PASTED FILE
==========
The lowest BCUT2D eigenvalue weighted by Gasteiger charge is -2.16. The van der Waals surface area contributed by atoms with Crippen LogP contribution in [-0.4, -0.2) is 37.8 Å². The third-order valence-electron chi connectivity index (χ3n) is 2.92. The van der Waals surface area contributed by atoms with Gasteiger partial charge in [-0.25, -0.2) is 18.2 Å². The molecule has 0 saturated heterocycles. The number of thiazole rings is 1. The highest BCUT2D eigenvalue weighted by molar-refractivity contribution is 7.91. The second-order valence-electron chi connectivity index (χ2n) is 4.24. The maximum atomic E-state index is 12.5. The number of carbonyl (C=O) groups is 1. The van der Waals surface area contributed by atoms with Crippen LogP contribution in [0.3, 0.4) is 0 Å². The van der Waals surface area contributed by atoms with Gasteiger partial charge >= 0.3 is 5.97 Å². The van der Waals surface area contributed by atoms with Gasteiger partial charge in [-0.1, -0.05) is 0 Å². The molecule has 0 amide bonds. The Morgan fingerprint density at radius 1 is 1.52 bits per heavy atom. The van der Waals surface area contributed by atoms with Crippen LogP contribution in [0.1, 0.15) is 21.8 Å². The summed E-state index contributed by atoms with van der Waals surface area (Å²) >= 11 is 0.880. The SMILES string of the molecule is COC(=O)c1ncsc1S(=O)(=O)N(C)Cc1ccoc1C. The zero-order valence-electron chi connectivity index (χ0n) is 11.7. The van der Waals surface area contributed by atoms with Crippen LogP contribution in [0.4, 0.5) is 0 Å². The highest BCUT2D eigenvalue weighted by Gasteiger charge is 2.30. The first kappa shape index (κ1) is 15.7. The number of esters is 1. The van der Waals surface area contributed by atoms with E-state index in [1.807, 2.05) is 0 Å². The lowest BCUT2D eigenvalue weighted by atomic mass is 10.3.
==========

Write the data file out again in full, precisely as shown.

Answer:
The lowest BCUT2D eigenvalue weighted by Gasteiger charge is -2.16. The van der Waals surface area contributed by atoms with Crippen LogP contribution in [-0.4, -0.2) is 37.8 Å². The third-order valence-electron chi connectivity index (χ3n) is 2.92. The van der Waals surface area contributed by atoms with Gasteiger partial charge in [-0.25, -0.2) is 18.2 Å². The molecule has 0 saturated heterocycles. The number of thiazole rings is 1. The highest BCUT2D eigenvalue weighted by molar-refractivity contribution is 7.91. The second-order valence-electron chi connectivity index (χ2n) is 4.24. The maximum atomic E-state index is 12.5. The number of carbonyl (C=O) groups is 1. The van der Waals surface area contributed by atoms with Crippen LogP contribution in [0.3, 0.4) is 0 Å². The van der Waals surface area contributed by atoms with Gasteiger partial charge >= 0.3 is 5.97 Å². The van der Waals surface area contributed by atoms with Gasteiger partial charge in [-0.1, -0.05) is 0 Å². The molecule has 0 amide bonds. The Morgan fingerprint density at radius 1 is 1.52 bits per heavy atom. The van der Waals surface area contributed by atoms with Crippen LogP contribution in [0.1, 0.15) is 21.8 Å². The summed E-state index contributed by atoms with van der Waals surface area (Å²) >= 11 is 0.880. The SMILES string of the molecule is COC(=O)c1ncsc1S(=O)(=O)N(C)Cc1ccoc1C. The zero-order valence-electron chi connectivity index (χ0n) is 11.7. The van der Waals surface area contributed by atoms with Crippen LogP contribution in [0.4, 0.5) is 0 Å². The highest BCUT2D eigenvalue weighted by Gasteiger charge is 2.30. The first kappa shape index (κ1) is 15.7. The number of esters is 1. The van der Waals surface area contributed by atoms with E-state index in [1.807, 2.05) is 0 Å². The lowest BCUT2D eigenvalue weighted by atomic mass is 10.3.